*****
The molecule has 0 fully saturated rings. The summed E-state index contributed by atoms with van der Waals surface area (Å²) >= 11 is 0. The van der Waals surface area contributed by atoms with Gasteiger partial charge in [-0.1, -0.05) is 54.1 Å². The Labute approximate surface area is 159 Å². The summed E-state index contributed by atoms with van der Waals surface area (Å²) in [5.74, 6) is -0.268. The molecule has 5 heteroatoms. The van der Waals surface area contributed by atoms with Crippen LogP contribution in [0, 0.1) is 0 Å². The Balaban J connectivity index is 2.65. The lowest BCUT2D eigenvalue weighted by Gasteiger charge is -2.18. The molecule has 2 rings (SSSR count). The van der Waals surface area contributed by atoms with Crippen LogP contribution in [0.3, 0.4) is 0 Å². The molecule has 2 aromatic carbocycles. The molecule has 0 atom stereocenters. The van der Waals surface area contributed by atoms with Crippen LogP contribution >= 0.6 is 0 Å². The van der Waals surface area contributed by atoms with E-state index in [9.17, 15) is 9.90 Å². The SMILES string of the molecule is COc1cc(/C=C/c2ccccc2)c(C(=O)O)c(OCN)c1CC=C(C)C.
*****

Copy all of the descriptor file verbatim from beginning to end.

The molecule has 0 fully saturated rings. The summed E-state index contributed by atoms with van der Waals surface area (Å²) >= 11 is 0. The van der Waals surface area contributed by atoms with Gasteiger partial charge in [-0.1, -0.05) is 54.1 Å². The Labute approximate surface area is 159 Å². The summed E-state index contributed by atoms with van der Waals surface area (Å²) in [5.74, 6) is -0.268. The molecule has 5 heteroatoms. The van der Waals surface area contributed by atoms with Crippen LogP contribution in [0, 0.1) is 0 Å². The Balaban J connectivity index is 2.65. The lowest BCUT2D eigenvalue weighted by Gasteiger charge is -2.18. The molecule has 2 rings (SSSR count). The van der Waals surface area contributed by atoms with Crippen LogP contribution in [0.3, 0.4) is 0 Å². The molecule has 2 aromatic carbocycles. The molecule has 0 atom stereocenters. The van der Waals surface area contributed by atoms with Crippen LogP contribution >= 0.6 is 0 Å². The van der Waals surface area contributed by atoms with E-state index in [9.17, 15) is 9.90 Å². The SMILES string of the molecule is COc1cc(/C=C/c2ccccc2)c(C(=O)O)c(OCN)c1CC=C(C)C.